In Joyce Carol Oates' "Where Are you Going, Where Have You Been" there is a clear interpretation of evil in Arnold Friend's portrayal of a demon who tries to lure Connie into his world of sex and emotion. Joyce Carol Oates seems to create scenarios of real life and center them into her story. The harsh reality she includes in this story is that there actually are demons like Arnold Friend in the world. By incorporating more life like realities in the story, Oates creates the evil of Arnold in an almost believable setting and proves that the world is full of both innocence and evil. .
There are many clues in the story that hint towards Arnold Friend not being a friend, but in fact a demon that has come to take Connie away. When Arnold Friend first approaches Connie, he begins to talk as if she was expecting him. He says, "I ain't late am I?" (Oates 618). Connie has an uneasy feeling about him and feels violated by his presence. Arnold seems to be pressuring Connie from the start and is obviously not there just to take her for a ride. The "ride" that Arnold talks of could possibly even have a sexual connotation that Connie does not pick up on because she is so young and blind to the world of sin that Arnold lives in. Oates chooses her words carefully to show that Arnold is a devious yet recognizable snake. For example, the narratorsays: "And his face was a familiar face, somehow sniffing as if she were a treat he was going to gobble up" (Oates 619).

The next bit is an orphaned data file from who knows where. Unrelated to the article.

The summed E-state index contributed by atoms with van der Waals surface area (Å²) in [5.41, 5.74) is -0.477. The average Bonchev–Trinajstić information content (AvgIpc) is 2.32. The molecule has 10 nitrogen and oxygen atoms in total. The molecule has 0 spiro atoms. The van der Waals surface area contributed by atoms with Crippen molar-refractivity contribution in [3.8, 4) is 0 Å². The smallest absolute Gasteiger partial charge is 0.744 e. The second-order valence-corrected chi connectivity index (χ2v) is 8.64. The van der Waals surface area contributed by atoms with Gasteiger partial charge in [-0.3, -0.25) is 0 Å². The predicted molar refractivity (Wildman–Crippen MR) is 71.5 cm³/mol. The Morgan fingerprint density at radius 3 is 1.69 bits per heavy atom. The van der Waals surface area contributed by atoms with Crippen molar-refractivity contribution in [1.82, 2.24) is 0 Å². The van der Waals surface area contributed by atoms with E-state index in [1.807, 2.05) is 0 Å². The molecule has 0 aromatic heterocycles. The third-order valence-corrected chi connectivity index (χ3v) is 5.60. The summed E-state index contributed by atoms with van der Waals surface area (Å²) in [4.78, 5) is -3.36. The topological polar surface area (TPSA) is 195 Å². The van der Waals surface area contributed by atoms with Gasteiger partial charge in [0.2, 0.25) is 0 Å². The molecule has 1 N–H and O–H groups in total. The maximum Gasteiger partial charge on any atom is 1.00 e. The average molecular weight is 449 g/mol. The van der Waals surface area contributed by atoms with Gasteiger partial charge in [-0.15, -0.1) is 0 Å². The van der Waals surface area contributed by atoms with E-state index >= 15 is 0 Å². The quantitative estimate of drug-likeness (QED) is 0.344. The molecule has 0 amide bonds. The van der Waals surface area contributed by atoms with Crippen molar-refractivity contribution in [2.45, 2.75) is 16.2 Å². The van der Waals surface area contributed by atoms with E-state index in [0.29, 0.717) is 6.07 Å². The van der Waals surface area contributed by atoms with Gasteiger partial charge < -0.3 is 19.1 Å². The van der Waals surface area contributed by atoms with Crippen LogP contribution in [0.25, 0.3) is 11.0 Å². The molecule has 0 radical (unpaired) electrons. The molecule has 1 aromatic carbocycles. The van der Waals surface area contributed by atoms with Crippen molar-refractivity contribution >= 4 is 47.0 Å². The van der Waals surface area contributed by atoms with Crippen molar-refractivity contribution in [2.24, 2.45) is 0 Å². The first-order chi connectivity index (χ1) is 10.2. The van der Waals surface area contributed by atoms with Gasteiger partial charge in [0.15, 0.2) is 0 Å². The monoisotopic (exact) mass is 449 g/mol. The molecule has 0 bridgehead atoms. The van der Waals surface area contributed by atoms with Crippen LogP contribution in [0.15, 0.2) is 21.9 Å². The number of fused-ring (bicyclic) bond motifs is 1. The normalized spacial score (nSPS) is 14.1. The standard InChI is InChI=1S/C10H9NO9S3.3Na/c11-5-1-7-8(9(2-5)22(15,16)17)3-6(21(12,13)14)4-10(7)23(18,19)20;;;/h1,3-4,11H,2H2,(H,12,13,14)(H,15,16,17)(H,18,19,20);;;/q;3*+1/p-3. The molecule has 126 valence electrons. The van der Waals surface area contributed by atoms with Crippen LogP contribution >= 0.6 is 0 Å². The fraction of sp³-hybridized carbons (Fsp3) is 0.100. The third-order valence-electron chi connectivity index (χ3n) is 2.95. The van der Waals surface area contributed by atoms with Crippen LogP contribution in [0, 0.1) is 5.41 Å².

The omniscient capabilities Arnold shows are simply more clues that Arnold Friend is playing the role of a demon, or the devil himself. He knows too much about everything and everyone to be only a normal person, especially one who is not from around Connie's town. Arnold claims to know all of Connie's friends and where her family is at the time of their meeting. This scares her into asking Arnold how he knows so much and his only response is, "I know everybody"(Oates 620).